GNS Theorists wanted: Making my 13thAge and Sentinel Comics games better

Ovinomancer

No flips for you!
Then explain it.
You don't seem curious. You rolled in throwing bombs with some strong statements. If you're genuinely curious and want to actually engage a discussion, I'd be delighted to. Of you're throwing this out as a rhetorical device to seize on and dismiss whatever I could say, it seems you already have enough to do that.
 

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Blue

Ravenous Bugblatter Beast of Traal
Yeah, so narrative means "I don't like combat much, and Simul means I hope the game is like dnd.
I'm really not sure where you are getting these ideas because that's not what I have been posting. Just like "gamist means rules", narrative doesn't mean not liking combat, and simulation is a heck of a lot wider than D&D, especially since D&D has some strong gamist and narrative aspects as well.

Masks RPG, which I used as an example of narrative combat, has plenty of combat. The idea that "narrativist means I don't like combat much" is both false, and not based in anything being said. The game is not interested in simulating superhero physics, it's combat is focusing on other aspects of it.

Look, if I play chess there's very little narrative, mostly in the names of pieces, and there's even less simulation - why can the queen move so far but trained warriors can not? That "combat" would be considered very gamist.

D&D has a "heroic fantasy" simulation combat, with some gamist underpinnings. A character can get hit perfectly with an great axe swung by a giant and still fight unimpeded, or be in the middle of a huge explosion - it is simulating that heroic fantasy genre (vs. a different game that might be simulating a dark and gritty no magic fantasy or a modern day spy, or a cyberpunk or space opera). But we have things like HPs which are an abstraction, no real wound system, and other aspects to make it flow well that are gamist.
 

Blue

Ravenous Bugblatter Beast of Traal
@Eric V Do any of your players have experience with RPGs that encourage more player authorship, like Fate, any Powered by the Apocalypse or Forged in the Dark game? Something with such a radical break from traditional D&D play conveys the concept better than something that is similar to what they are used to in many ways and doesn't highlight and underscore the differences. If you do, maybe having that player talk to the rest.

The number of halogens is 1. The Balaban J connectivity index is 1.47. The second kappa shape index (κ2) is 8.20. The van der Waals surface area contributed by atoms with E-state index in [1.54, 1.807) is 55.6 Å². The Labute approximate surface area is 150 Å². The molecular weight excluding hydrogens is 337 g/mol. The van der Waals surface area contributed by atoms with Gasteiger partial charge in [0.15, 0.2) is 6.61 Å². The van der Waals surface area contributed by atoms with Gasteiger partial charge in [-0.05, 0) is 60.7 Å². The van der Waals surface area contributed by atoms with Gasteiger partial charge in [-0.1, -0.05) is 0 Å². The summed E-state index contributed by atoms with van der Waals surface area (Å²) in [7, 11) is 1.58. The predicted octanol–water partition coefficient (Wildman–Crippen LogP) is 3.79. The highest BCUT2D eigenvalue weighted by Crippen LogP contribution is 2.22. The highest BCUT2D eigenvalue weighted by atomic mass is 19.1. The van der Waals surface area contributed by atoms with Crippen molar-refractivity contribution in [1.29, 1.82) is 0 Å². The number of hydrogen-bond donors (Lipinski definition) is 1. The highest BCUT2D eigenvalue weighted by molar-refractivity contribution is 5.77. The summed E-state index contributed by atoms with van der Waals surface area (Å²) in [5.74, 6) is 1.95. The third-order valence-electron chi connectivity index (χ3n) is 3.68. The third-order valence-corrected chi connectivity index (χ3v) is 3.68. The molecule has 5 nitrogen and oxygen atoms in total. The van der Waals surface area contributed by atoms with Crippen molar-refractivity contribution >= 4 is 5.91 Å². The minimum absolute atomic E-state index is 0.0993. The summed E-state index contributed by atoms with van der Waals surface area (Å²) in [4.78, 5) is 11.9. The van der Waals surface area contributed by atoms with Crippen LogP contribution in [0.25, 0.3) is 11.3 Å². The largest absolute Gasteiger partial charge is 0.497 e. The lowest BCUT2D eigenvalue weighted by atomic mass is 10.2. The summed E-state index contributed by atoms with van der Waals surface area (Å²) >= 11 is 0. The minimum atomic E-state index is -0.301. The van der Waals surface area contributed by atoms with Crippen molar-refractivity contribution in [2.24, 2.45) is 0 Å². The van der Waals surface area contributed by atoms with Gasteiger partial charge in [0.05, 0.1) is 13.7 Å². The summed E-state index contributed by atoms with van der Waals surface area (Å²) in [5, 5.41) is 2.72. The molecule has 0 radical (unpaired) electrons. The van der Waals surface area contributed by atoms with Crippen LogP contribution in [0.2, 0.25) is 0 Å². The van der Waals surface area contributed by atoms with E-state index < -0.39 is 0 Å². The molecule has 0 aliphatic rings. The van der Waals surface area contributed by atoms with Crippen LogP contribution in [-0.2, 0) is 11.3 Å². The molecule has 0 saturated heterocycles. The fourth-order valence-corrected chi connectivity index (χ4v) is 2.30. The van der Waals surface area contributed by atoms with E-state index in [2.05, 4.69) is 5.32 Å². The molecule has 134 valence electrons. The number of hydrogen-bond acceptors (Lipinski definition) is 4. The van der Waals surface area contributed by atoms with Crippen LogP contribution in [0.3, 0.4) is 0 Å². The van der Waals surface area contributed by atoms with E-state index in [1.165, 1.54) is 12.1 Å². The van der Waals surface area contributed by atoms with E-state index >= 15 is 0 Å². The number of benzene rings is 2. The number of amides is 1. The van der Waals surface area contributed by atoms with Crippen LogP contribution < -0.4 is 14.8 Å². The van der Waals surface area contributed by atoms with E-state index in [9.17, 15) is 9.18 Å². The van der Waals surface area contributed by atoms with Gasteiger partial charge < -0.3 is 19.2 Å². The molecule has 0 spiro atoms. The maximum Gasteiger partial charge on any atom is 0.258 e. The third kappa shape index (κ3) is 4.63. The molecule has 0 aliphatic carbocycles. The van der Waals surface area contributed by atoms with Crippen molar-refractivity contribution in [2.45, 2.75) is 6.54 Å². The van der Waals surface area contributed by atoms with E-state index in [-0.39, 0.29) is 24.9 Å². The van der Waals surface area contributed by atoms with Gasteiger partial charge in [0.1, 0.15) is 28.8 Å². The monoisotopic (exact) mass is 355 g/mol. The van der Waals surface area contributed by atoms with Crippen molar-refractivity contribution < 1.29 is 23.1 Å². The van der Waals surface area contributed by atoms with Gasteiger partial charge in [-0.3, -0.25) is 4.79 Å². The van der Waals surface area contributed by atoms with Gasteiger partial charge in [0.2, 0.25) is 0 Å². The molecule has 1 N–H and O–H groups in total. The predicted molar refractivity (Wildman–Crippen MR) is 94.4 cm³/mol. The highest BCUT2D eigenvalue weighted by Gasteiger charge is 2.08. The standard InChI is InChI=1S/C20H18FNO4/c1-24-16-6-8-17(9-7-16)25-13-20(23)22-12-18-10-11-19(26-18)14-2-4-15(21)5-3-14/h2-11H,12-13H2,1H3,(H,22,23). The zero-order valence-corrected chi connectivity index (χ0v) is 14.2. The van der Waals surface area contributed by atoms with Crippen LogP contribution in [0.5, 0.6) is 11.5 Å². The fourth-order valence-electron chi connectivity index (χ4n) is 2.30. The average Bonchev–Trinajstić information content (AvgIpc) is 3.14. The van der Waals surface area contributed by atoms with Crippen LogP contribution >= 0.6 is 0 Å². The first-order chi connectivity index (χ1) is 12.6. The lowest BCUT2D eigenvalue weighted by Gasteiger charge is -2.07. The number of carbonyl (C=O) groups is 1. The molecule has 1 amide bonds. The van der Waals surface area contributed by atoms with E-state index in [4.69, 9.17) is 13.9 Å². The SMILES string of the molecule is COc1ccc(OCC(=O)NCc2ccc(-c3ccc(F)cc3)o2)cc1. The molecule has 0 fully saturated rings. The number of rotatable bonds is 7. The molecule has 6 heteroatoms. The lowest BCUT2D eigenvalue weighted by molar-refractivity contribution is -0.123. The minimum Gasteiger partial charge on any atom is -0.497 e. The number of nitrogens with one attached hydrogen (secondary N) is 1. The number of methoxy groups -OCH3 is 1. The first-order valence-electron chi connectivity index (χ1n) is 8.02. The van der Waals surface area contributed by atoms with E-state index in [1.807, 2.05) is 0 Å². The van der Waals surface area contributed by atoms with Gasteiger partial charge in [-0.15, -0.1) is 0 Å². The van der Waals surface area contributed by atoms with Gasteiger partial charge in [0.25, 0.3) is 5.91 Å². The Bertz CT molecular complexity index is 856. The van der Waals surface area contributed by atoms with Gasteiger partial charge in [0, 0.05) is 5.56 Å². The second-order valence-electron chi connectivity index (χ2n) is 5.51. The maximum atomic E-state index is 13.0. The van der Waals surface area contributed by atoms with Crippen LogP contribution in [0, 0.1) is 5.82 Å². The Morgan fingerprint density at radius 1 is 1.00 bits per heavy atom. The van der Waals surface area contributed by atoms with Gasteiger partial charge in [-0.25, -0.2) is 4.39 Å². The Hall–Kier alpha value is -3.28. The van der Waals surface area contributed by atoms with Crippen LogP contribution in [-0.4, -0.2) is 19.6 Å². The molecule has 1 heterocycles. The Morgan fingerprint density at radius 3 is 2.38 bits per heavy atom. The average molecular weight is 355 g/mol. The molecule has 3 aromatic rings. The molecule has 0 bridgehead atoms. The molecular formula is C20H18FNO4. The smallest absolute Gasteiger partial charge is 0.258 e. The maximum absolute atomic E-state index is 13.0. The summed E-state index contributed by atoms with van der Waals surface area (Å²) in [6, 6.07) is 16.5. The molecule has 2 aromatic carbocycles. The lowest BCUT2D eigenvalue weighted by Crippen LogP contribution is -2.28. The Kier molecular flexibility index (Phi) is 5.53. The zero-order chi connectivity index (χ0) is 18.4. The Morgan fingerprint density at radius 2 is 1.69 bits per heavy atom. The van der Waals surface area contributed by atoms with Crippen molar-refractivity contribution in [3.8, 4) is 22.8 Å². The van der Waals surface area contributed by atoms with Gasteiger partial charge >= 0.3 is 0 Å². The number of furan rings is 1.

Also it may be other problems with the game that don't have to do with a "GNS expectations" mismatch. When I ran 13th Age I had less experience with non-simulation games so I ran it more like D&D and that still worked.

And even if there is a expectations mismatch, there is still player preferences. I'm sort of excited to run a Scum and Villainy game once the current 5e campaign I'm running finishes, but I know that some of my players would love the concept, and others wouldn't - it's just personal preference. I can enjoy one good boardgame and not another good boardgame without it indicating the second boardgame is no good - just that it doesn't match what I'm looking for.
 

hawkeyefan

Legend
@Eric V Do any of your players have experience with RPGs that encourage more player authorship, like Fate, any Powered by the Apocalypse or Forged in the Dark game? Something with such a radical break from traditional D&D play conveys the concept better than something that is similar to what they are used to in many ways and doesn't highlight and underscore the differences. If you do, maybe having that player talk to the rest.

Also it may be other problems with the game that don't have to do with a "GNS expectations" mismatch. When I ran 13th Age I had less experience with non-simulation games so I ran it more like D&D and that still worked.

And even if there is a expectations mismatch, there is still player preferences. I'm sort of excited to run a Scum and Villainy game once the current 5e campaign I'm running finishes, but I know that some of my players would love the concept, and others wouldn't - it's just personal preference. I can enjoy one good boardgame and not another good boardgame without it indicating the second boardgame is no good - just that it doesn't match what I'm looking for.

This is a really good point.